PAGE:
Cooking for a bunch of people for the first (or 30th) time? Don’t be scared. Follow these tips.
If you’re at all close to being a novice, cooking a multicourse dinner for a bunch of beloved people on an important day of togetherness can be terrifying.
More Thanksgiving planning
- The Imperfect Holiday: Your guide to Thanksgiving
- All about the sides: Seattle top chefs share their recipes for Thanksgiving favorites
- My Aunt Edith’s dinner rolls, a no-fuss family favorite
- 5 top tips for fearless holiday cooking
- Bill Hart brings years of piemaking talent to Mount Baker
- Wine picks for your holiday meal
- Planning the Thanksgiving meal: How to get the timing right
- 4 tips for holiday dinner-party ambience
- 6 basic holiday (and everyday) cooking tips
- Holiday-cooking horror stories: 9 lessons we learned the hard way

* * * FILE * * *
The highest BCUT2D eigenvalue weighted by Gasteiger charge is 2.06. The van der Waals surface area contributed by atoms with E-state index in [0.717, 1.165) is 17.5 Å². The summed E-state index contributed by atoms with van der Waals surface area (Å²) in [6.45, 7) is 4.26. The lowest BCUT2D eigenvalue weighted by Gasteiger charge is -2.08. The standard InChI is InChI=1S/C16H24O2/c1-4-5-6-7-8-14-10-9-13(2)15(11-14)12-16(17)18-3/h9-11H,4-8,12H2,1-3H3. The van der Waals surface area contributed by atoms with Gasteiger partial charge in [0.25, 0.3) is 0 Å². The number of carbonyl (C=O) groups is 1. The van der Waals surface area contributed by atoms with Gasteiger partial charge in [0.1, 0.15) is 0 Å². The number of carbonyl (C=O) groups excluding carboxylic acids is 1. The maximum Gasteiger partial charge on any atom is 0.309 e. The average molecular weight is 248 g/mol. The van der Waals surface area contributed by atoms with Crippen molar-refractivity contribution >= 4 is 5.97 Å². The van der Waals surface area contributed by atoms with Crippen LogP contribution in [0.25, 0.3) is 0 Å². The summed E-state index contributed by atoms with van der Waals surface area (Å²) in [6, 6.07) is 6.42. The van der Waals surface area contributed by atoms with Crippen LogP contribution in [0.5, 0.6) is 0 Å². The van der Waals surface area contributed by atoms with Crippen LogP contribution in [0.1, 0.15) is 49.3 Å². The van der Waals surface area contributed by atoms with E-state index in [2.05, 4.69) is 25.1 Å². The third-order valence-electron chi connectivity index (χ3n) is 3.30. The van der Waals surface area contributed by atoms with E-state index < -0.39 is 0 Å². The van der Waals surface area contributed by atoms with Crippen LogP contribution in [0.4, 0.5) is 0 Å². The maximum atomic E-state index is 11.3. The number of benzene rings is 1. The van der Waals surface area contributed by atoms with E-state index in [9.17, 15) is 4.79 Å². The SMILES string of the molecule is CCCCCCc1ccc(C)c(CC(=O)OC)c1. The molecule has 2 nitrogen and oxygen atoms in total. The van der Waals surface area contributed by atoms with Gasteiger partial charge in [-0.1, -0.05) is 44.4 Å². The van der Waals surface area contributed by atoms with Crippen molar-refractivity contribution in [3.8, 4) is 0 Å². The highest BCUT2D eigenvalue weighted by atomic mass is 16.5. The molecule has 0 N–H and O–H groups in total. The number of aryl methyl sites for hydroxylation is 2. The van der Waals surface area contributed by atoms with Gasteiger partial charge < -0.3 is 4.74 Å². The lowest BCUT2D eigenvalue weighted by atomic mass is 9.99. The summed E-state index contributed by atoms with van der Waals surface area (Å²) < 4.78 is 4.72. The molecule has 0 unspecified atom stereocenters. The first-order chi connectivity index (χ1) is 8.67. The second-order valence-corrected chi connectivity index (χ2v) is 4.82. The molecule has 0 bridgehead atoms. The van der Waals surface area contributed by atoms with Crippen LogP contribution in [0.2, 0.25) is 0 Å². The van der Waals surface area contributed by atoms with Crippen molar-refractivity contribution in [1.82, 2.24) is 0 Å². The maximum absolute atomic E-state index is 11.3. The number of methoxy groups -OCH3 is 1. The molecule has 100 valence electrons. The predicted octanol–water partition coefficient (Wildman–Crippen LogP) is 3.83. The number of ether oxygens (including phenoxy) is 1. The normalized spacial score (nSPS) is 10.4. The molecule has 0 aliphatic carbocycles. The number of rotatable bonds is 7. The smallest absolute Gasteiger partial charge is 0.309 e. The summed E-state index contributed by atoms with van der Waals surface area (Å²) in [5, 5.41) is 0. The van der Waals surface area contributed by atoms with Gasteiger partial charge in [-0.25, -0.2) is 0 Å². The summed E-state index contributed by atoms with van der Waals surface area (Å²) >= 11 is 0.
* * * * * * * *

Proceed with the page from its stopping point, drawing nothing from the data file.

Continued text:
- This holiday season, skip bartending and serve up punch
- The best for your budget: Wine and beer to bring to your holiday party
- So gross, so good: Thanksgiving dishes we love but shouldn’t
Consider choosing yourself a trusted, obedient sous chef to help you with chopping, dishes, etc. (and note that sometimes a cousin is better than a spouse). They can help you with your mise en place, or getting everything ready for each dish before you start cooking it.
Then don’t forget to taste as you go, and remember that salt, pepper and something acidic (lemon juice, apple cider vinegar) are your friends for correcting taste (start with small amounts). Flat-leaf parsley or other garnish on finished dishes makes it look perfect, even if it’s not.
And have fun: As Julia Child said, “The only real stumbling block is fear of failure. In cooking, you’ve got to have a what-the-hell attitude.” (And note that she also said, “I enjoy cooking with wine — sometimes I even put it in the food.”)
— Bethany Jean Clement, Seattle Times food writer